Staff turnover is about the same for three-fourths of the retailers surveyed. For 2017, 74.4 percent cited the same rate of staff turnover while only 21.4 percent say employee turnover was on the upswing. When it comes to staffing, single stores reported an average 2.2 full-time employees, 5.5 part-timers and 1.4 seasonal employees. Retailers with two or more stores averaged 11 full-time employees, 6.7 part-timers and 1.7 seasonal employees.

When asked about the top competitive threats they’re facing, half of the retailers ranked online sales as No. 1. Supercenters (excluding Wal-Mart) garnered 23.9 percent of the vote, followed by Wal-Mart and chain supermarkets, both racking up 21.7 percent. Surveyed before the news of Amazon’s deal to acquire Whole Foods Market, respondents downplayed the impact of the Austin, Texas-based natural supermarket’s impact; only 8.7 percent ranked it as a top threat. By contrast, 14.9 percent of last year’s respondents ranked Whole Foods Market as a top threat.

When surveyed, average transaction size was on the downswing, averaging $46.55 for the first four months of 2017, a decline from 2016’s average of $51; 40 percent of retailers surveyed reported an increase, while 44.4 percent said they remain the same for Q1 2017. For 2016, 15.6 percent reported a decrease in transaction size, while 28.9 percent saw a decrease in the number of trips. On average, retailers had 1,151 customers per week in 2016.

Retailers ranked Local (1), Confectionary/Snacks (2), Gourmet Food (3), Coffee/Tea (4) and Private Label (5) as the categories posting the strongest increases in shopper traffic for 2016. For January through April 2017, a similar group of categories posted the strongest growth: Local came in on top, followed by Confectionary/Snacks, Gourmet Food, Coffee/Tea and Private Label. In housewares and other non-edible offerings, the categories with the most growth were: Gadgets at the top spot, followed by In-Store Events, Cooking Classes, Tabletop/Textiles and Cutlery. For January through April, the ranking categories in housewares and other nonedible offerings with the most shopper traffic were: Gadgets (1) In-Store Events (2), Cooking Classes (3), Tabletop/Textiles (4), Catering and Cutlery (5).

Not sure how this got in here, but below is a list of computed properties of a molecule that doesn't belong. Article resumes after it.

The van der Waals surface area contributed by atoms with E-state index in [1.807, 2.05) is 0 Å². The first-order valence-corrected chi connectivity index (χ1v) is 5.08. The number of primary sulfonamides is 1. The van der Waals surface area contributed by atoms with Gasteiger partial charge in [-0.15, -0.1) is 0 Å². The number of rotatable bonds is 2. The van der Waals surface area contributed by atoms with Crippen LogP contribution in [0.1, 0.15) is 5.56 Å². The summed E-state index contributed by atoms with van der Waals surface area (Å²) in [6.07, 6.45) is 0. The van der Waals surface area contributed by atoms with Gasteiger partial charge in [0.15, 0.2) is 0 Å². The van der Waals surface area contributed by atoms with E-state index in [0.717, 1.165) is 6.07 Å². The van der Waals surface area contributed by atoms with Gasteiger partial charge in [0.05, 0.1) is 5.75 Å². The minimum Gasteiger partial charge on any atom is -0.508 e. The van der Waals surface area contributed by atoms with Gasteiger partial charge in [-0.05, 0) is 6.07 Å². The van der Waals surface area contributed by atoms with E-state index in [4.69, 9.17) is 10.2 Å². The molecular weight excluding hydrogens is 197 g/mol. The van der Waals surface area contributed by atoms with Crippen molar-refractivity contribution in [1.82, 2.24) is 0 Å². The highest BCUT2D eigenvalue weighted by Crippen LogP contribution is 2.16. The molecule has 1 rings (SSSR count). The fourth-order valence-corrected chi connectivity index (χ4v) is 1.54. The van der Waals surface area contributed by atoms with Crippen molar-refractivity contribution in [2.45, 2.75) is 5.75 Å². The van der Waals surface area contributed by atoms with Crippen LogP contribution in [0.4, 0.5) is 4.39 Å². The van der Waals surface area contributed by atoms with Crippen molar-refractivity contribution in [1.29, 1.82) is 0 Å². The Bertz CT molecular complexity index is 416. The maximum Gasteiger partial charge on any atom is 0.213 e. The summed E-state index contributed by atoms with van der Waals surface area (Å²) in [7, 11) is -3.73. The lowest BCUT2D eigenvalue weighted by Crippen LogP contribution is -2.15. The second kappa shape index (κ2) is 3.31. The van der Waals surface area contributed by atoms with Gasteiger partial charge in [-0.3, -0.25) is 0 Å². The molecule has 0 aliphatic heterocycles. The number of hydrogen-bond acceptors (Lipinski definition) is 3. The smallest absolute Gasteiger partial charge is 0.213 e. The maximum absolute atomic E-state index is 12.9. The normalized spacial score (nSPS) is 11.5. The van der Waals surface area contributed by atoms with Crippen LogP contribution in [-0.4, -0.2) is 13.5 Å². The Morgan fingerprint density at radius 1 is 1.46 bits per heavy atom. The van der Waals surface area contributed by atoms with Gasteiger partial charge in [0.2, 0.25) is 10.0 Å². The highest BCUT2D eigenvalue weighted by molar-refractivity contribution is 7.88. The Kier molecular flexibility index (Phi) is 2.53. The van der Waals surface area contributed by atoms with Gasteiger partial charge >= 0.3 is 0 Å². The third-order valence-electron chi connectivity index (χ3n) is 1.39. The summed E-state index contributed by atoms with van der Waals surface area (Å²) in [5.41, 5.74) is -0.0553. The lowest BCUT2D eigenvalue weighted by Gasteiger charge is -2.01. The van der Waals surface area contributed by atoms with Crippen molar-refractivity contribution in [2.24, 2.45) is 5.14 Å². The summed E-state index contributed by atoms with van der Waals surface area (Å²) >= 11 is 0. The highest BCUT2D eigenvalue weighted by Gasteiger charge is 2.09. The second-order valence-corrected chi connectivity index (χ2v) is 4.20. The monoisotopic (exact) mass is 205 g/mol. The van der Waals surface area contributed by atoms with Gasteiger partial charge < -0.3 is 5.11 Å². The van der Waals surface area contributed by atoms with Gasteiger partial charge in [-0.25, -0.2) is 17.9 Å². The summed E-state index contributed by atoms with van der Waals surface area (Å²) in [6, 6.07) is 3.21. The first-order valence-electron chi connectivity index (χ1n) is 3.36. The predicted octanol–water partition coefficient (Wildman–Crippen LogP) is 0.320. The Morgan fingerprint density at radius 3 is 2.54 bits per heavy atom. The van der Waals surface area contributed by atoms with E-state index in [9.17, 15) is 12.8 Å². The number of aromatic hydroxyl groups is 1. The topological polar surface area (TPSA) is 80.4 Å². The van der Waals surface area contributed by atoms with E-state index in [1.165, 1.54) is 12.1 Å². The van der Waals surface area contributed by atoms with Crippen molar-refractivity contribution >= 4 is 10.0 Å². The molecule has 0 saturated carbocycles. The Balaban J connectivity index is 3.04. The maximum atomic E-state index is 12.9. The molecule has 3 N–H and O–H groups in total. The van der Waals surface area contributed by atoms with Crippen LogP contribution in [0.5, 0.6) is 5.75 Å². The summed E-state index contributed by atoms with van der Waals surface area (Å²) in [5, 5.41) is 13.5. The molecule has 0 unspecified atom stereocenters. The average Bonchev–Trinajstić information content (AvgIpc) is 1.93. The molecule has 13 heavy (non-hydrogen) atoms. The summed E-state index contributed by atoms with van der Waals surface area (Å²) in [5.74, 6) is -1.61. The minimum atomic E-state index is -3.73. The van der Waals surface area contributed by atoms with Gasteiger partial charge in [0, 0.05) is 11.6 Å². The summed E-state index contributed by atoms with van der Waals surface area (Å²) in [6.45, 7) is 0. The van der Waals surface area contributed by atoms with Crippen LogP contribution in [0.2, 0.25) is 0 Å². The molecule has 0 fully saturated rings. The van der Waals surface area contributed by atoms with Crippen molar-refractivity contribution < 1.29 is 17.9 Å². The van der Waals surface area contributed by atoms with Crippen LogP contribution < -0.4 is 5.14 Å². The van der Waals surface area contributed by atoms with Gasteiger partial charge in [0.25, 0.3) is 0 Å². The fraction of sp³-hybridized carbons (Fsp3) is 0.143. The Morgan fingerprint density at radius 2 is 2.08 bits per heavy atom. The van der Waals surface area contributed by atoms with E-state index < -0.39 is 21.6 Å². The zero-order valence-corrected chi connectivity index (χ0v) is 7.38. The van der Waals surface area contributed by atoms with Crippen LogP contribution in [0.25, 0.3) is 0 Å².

With the increased focus on online retailing and social media, it’s no surprise that retailers plan to invest in technology and their websites. For 2017, adding/updating technology is the top action item and will account for the most of capital expenditures. This year, 47.5 percent will invest in e-commerce or their store’s website while 35 percent will pay to improve their in-store technology.

MARKETING When it comes to marketing, retailers are digging deep into their tool kits, taking advantage of a wide range of channels. Hands down, social media is the tool of choice; 80 percent reported using it, followed by email at 72.5 percent. Several retailers emphasized the importance of Facebook and Instagram posts in connecting in with customers and driving in-store traffic. Traditional media remains entrenched in the marketing tool kit. In-store flier (37.5 percent), direct mail (32.5 percent), loyalty programs (32.5 percent), and radio (32.5 percent), followed by weekly newspaper ad or flier (22.5 percent). When planning to invest in new marketing vehicles, 20 percent will add email marketing, 15 percent plan to start a loyalty program, 7.5 percent are adding a gift registry to their list of services, and 12.5 percent plan to add a mobile app.

Retailers shared their frustrations about their vendors that sell via their website and ship products direct to consumers for free, while charging them for shipping and freight. “Some vendors are taking a more active role in monitoring online MAP pricing. We certainly try to offer lines that either do not sell to Amazon or favor independent retailers as we are the ones that are on the front lines talking up their products,” noted one retailer. Having a regular schedule of in-store events or cooking classes is key to bringing in customers, noted several retailers. And using social media, such as Facebook and Instagram, is imperative to connect with local customers. One retailer shared the store is connecting with tourists thanks to ads in hotel directories and travel magazines that tout the experiences and in-store events. “People seem to like events that can provide a recreational outlet as well as shopping,” the retailer noted. What works for one gourmet retailer may not work for another in a different area of the U.S. market. Gourmet retail appears to as varied as the stores that sell specialty food and gourmet kitchenware products. Overall most retailers surveyed remain optimistic for the remainder of 2017 and beyond.


About the Author

Anna Wolfe

Anna Wolfe

Since 1999, Anna Wolfe has worked as a journalist covering the specialty food and gourmet kitchenware industry.  Continually inspired by entrepreneurs’ passion and vision, Anna’s favorite assignment is touring retail stores and manufacturing facilities to connect with business owners in thei Read More